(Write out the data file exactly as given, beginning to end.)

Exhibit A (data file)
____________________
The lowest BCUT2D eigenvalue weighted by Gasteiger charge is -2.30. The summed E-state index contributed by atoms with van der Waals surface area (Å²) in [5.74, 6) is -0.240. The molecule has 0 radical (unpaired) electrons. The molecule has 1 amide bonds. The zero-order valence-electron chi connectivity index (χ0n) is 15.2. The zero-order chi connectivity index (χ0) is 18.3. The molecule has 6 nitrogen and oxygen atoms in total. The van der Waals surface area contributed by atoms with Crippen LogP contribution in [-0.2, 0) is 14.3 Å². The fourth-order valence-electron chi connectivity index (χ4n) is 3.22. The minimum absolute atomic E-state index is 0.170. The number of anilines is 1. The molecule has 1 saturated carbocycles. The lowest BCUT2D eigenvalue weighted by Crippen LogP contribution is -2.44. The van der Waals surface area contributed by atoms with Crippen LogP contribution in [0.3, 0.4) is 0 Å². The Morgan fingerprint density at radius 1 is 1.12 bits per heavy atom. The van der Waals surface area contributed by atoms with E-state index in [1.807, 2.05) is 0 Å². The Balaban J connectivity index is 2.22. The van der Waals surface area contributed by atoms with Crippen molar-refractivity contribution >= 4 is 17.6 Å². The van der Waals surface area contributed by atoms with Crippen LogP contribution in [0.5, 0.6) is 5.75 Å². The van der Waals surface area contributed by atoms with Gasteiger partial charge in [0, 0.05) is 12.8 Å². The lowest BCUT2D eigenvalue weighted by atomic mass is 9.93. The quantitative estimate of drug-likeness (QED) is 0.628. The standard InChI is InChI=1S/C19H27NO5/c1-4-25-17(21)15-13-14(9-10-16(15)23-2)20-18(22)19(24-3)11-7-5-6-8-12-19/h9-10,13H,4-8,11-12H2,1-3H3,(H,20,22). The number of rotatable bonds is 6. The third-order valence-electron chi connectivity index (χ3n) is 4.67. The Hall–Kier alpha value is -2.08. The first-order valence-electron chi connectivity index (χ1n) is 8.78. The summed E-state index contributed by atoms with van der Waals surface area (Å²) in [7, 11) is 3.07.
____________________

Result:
The lowest BCUT2D eigenvalue weighted by Gasteiger charge is -2.30. The summed E-state index contributed by atoms with van der Waals surface area (Å²) in [5.74, 6) is -0.240. The molecule has 0 radical (unpaired) electrons. The molecule has 1 amide bonds. The zero-order valence-electron chi connectivity index (χ0n) is 15.2. The zero-order chi connectivity index (χ0) is 18.3. The molecule has 6 nitrogen and oxygen atoms in total. The van der Waals surface area contributed by atoms with Crippen LogP contribution in [-0.2, 0) is 14.3 Å². The fourth-order valence-electron chi connectivity index (χ4n) is 3.22. The minimum absolute atomic E-state index is 0.170. The number of anilines is 1. The molecule has 1 saturated carbocycles. The lowest BCUT2D eigenvalue weighted by Crippen LogP contribution is -2.44. The van der Waals surface area contributed by atoms with Crippen LogP contribution in [0.3, 0.4) is 0 Å². The Morgan fingerprint density at radius 1 is 1.12 bits per heavy atom. The van der Waals surface area contributed by atoms with E-state index in [1.807, 2.05) is 0 Å². The Balaban J connectivity index is 2.22. The van der Waals surface area contributed by atoms with Crippen molar-refractivity contribution >= 4 is 17.6 Å². The van der Waals surface area contributed by atoms with Crippen LogP contribution in [0.5, 0.6) is 5.75 Å². The van der Waals surface area contributed by atoms with Gasteiger partial charge in [0, 0.05) is 12.8 Å². The lowest BCUT2D eigenvalue weighted by atomic mass is 9.93. The quantitative estimate of drug-likeness (QED) is 0.628. The standard InChI is InChI=1S/C19H27NO5/c1-4-25-17(21)15-13-14(9-10-16(15)23-2)20-18(22)19(24-3)11-7-5-6-8-12-19/h9-10,13H,4-8,11-12H2,1-3H3,(H,20,22). The number of rotatable bonds is 6. The third-order valence-electron chi connectivity index (χ3n) is 4.67. The Hall–Kier alpha value is -2.08. The first-order valence-electron chi connectivity index (χ1n) is 8.78. The summed E-state index contributed by atoms with van der Waals surface area (Å²) in [7, 11) is 3.07.